Can cow/calf production efficiency be explained by maternal habitat selection and dietary composition in diverse pastures?

Project Details

Status: Active
Investment: $275,273
Commodity: Beef Cattle
Organization: University of Alberta
Investigator: Edward Bork

The cattle industry represents Alberta's largest agricultural commodity, responsible for nearly $4B in primary sales, and more than $10B in value add to the economy.

Why is this research important for Alberta ag?

Beef production is a major driver of western Canada's economy and uses >20 M ha of grazing land. To support production efficiency, profitability and environmental sustainability, strategies are needed to align cattle use of habitats and forage species with animal nutritional needs across diverse pasture. Tech advances have increased the potential to continuously monitor and manipulate animal activity and use genomic data to select cattle consistent with optimizing production and environmental outcomes.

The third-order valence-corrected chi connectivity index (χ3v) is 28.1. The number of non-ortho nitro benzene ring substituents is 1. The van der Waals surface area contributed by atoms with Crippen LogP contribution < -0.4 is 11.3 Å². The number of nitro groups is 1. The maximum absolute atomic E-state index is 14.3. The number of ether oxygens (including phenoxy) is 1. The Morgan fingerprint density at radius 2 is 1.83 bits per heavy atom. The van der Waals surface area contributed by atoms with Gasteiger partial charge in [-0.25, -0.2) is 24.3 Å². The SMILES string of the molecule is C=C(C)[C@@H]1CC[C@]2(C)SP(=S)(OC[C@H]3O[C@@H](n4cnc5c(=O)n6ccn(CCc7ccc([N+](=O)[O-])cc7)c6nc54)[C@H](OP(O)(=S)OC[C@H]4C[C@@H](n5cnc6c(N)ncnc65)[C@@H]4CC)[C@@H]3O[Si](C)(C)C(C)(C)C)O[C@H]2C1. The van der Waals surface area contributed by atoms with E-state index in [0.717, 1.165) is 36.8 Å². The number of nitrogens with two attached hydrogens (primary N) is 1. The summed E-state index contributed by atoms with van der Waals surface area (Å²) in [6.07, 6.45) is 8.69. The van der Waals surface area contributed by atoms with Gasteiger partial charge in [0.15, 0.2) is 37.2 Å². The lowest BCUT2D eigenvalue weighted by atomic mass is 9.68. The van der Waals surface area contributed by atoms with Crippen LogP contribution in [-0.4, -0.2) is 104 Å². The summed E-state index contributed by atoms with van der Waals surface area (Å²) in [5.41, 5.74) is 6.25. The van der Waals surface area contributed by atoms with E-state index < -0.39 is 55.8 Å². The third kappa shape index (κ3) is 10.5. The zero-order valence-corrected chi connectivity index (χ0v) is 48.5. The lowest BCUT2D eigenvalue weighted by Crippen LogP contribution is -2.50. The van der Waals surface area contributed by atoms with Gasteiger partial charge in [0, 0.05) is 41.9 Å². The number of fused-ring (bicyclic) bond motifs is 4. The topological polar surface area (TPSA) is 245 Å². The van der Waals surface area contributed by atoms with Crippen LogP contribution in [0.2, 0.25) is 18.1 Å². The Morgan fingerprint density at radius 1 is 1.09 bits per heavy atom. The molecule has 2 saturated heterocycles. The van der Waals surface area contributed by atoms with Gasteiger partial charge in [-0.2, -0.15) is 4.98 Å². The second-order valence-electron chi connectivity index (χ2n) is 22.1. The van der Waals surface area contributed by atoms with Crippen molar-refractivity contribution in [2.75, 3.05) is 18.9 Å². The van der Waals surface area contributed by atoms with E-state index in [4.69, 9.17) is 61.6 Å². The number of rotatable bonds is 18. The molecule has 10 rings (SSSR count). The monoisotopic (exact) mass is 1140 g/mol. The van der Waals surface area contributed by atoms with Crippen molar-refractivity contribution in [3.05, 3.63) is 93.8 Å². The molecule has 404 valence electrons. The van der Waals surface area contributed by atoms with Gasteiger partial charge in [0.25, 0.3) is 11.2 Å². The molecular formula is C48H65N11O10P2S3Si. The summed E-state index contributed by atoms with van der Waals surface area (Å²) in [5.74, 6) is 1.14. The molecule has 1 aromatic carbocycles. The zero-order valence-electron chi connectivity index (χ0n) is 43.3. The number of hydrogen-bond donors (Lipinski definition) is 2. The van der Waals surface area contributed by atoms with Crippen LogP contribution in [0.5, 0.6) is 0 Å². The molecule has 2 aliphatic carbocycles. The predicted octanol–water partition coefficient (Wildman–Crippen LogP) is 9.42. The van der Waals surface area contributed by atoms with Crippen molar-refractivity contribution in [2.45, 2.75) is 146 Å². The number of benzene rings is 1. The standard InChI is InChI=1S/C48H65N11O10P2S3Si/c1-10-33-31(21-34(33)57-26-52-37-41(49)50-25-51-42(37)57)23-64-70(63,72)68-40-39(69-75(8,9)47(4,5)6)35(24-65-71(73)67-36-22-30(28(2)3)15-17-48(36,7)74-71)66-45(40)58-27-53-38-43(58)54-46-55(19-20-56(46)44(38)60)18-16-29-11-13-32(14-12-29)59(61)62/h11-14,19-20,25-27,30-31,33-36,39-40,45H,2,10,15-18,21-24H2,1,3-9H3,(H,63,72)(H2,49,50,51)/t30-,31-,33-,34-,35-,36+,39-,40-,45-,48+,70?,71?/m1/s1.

This concept, "precision ranching", ensures that cattle remain in the right location at the right time to optimize economic and environmental outcomes. Precision ranching is enabled by two emergent technologies — automated platforms for animal tracking and genomic databases for cattle and forage plants.

What benefits can producers expect from this research?

Results from this research will lad to novel knowledge generation in several areas:

  1. The relationship between cattle behavioural traits and cow/calf weight gain

  2. Provide for a practical means for cattle producers to screen their cattle in order to improve production efficiency on pasture

The results of this project also have the potential to lower the costs of beed production for the industry both directly and indirectly through things like virtual fencing and identifying cattle that have increased efficiency of gain on pasture.

How will these research findings reach producers on-farm?

Findings will be presented at a variety of industry events, including local, regional, and provincial venues. Local events like field days for Gentec, the Battle River Research Group, and other local stakeholders. Results will also be presented at provincial and national events like the Canadian Forage and Grassland Association, the Alberta Beef Producers annual meeting, and the Western Canadian Grazing Conference.

In addition, results will also be shared via published articles in magazines and scientific journals.

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